Doors of memory

There was an announcement to Sixth Year students on the school tannoy (does anyone still call it a tannoy?) The students were to go down to the football pitch for a group photograph on the grass bank.

Walking down with the group of students from my classroom meant passing through unfamiliar territory, the corridor passing the doors of the changing rooms. In English and Irish, metal plates on each door said which rooms were those of the boys and those of the girls.

Even at remove of forty-five years, the doors prompted feelings of fear, they an old and long-forgotten sense of apprehension was revived. I hated physical education lessons in schooldays in the 1970s.

PE was a favourite class for some people.  For the muscular and the strong and the athletic and the lithe, it was a chance to spend an hour away from the confines of the classroom. For someone who was frail and asthmatic, it was a time that could not have passed too quickly.

The PE teachers were not bad people; in fact, their understanding of the capacities and constraints of the human body probably gave them a greater sense of empathy with their pupils than was possessed by some of those who taught us more academic subjects. It was just that they could not make someone into something they were not.

Memories of the first year at Elmhurst Grammar School in Street are still haunting: football, basketball, gymnastics, athletics, cricket – it was hard to know at which I was worst. The only certainty was that my name would never appear on any of the team lists that would be posted each week on the school noticeboard.

Having the lack of an aptitude that demanded anything by way of physical strength, agility or speed meant that PE became a subject to be avoided as much as possible.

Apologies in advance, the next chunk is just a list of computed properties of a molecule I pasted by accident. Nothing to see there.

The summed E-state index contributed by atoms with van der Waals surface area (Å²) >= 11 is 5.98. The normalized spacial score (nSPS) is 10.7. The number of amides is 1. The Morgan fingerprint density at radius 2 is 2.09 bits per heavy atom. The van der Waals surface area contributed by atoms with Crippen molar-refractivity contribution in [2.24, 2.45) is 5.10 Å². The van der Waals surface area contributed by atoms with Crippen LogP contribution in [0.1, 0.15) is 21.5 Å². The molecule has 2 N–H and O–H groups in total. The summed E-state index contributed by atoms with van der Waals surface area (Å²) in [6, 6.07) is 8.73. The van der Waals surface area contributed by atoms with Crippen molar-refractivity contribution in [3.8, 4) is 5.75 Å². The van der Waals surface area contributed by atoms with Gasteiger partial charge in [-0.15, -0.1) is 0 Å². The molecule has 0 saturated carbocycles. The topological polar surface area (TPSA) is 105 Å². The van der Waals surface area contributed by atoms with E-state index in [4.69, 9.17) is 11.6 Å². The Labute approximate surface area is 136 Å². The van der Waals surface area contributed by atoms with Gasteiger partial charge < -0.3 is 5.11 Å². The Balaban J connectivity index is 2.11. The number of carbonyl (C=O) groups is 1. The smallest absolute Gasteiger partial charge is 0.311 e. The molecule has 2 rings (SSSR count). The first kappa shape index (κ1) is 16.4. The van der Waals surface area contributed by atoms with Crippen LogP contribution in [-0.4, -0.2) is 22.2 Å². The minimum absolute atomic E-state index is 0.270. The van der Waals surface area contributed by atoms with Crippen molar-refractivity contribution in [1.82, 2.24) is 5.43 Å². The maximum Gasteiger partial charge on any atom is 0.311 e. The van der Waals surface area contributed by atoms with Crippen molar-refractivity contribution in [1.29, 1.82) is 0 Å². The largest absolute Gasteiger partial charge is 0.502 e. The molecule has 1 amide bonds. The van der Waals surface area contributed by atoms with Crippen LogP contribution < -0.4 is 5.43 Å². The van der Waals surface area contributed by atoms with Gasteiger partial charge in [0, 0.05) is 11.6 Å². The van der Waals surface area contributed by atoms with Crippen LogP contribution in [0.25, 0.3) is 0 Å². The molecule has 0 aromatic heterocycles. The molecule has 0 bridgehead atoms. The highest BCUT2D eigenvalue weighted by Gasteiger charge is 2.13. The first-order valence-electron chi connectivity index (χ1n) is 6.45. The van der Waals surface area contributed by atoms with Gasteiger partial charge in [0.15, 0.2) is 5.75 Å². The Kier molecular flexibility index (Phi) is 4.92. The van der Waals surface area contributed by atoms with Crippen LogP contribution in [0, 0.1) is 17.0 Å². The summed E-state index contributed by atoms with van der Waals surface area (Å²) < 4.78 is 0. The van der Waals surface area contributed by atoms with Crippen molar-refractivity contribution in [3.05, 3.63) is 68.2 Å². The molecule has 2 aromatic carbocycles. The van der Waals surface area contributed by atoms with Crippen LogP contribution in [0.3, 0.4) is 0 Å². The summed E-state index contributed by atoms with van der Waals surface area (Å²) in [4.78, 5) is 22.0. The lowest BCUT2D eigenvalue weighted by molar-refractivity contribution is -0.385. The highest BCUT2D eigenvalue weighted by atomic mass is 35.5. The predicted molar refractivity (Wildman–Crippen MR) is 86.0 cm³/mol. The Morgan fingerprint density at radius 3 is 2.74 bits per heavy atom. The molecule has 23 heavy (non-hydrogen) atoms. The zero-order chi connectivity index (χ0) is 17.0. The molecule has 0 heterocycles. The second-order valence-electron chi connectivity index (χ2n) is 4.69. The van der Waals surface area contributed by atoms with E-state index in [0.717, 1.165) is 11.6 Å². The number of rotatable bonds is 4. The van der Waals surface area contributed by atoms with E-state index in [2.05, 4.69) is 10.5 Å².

When my asthma became so severe, that I was sent to school on Dartmoor, the greatest disappointment was the amount of physical activity on the timetable. Exercises outside every morning, gymnastics on Wednesday, football or cross country running on Saturday mornings. Football, I enjoyed, but cross country running was torture.  Heatree House, High Heathercombe, Hameldown, Jay’s Grave, Heatree Cross – it was gruelling.

Relief came in the autumn of 1976.

Taking examinations a year in advance, I had gaps in my timetable. My teacher told me to adjust my timetable so as to attend the classes that were necessary. Her benign approach allowed me to attend classes that were interesting and to completely avoid particular teachers.

The year had well progressed before she realised that PE was one of the subjects I had decided was unnecessary. Her instruction that I might join the rest of the class at the gym was said with a smile.

Perhaps even the PE teacher had given up on me by that point – the painful memories evoked by changing room doors were not repeated in those final seasons of secondary education.

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